How do people’s beliefs affect their trading behavior? In a working paper presented by the National Bureau of Economic Research, researchers looked at the 2016 presidential election to find out.
They found that Republicans and Democratic investors responded to President Donald Trump’s widely unexpected election in different ways.
Households that were likely Republican increased their share of equity investments, and as a result increased their beta with the stock market, after the election. Likely Democratic voters pulled money out of the stock market and invested it in bonds and safe securities.
Active trading over the six months following the election, not differences in returns, drove the results, according to the paper, and the relative change in equity shares was more than twice as large among previously active traders — in line with prior research that a large fraction of households show sticky portfolio allocations in their retirement savings.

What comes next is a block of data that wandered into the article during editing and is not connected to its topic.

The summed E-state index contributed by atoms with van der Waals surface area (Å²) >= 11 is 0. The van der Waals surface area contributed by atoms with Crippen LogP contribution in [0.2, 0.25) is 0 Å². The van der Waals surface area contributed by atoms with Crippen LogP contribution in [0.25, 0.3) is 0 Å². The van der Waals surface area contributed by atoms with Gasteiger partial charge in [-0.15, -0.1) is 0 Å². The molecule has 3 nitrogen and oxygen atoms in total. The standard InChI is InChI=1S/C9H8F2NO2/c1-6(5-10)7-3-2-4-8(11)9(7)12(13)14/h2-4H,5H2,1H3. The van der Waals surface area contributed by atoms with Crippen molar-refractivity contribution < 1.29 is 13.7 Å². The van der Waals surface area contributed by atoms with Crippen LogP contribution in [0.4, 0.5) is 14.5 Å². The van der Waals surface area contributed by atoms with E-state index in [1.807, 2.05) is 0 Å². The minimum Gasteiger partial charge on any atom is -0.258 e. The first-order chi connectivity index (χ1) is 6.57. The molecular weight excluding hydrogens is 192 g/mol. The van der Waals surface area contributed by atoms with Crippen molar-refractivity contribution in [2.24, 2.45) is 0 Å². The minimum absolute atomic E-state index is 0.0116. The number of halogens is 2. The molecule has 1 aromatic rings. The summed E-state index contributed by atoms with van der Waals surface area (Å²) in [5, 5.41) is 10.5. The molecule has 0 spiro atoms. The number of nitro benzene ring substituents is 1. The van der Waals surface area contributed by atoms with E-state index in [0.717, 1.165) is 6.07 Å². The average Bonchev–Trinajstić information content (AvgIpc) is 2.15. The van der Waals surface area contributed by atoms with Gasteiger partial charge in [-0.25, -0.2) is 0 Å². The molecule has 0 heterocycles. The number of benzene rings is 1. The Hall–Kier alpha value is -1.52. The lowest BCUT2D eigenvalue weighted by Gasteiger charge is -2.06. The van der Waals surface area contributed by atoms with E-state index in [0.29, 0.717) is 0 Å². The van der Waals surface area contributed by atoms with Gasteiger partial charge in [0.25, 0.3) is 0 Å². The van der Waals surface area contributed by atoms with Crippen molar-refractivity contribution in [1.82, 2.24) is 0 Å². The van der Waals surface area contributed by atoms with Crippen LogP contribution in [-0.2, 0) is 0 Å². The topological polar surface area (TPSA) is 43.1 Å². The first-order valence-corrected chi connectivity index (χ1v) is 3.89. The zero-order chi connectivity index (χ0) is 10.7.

Researchers found a significant increase in trading volume in their dataset following the election, regardless of political affiliation.
The sample was created from using cutoffs from the 2016 Survey of Consumer Finance.
The paper puts forward evidence that the differences between Republicans and Democrats in trading behavior after November 2016 were not driven by differential effects of the election on the income, risk exposure or wealth of people with different affiliations arising from the real effects of changes in economic policies.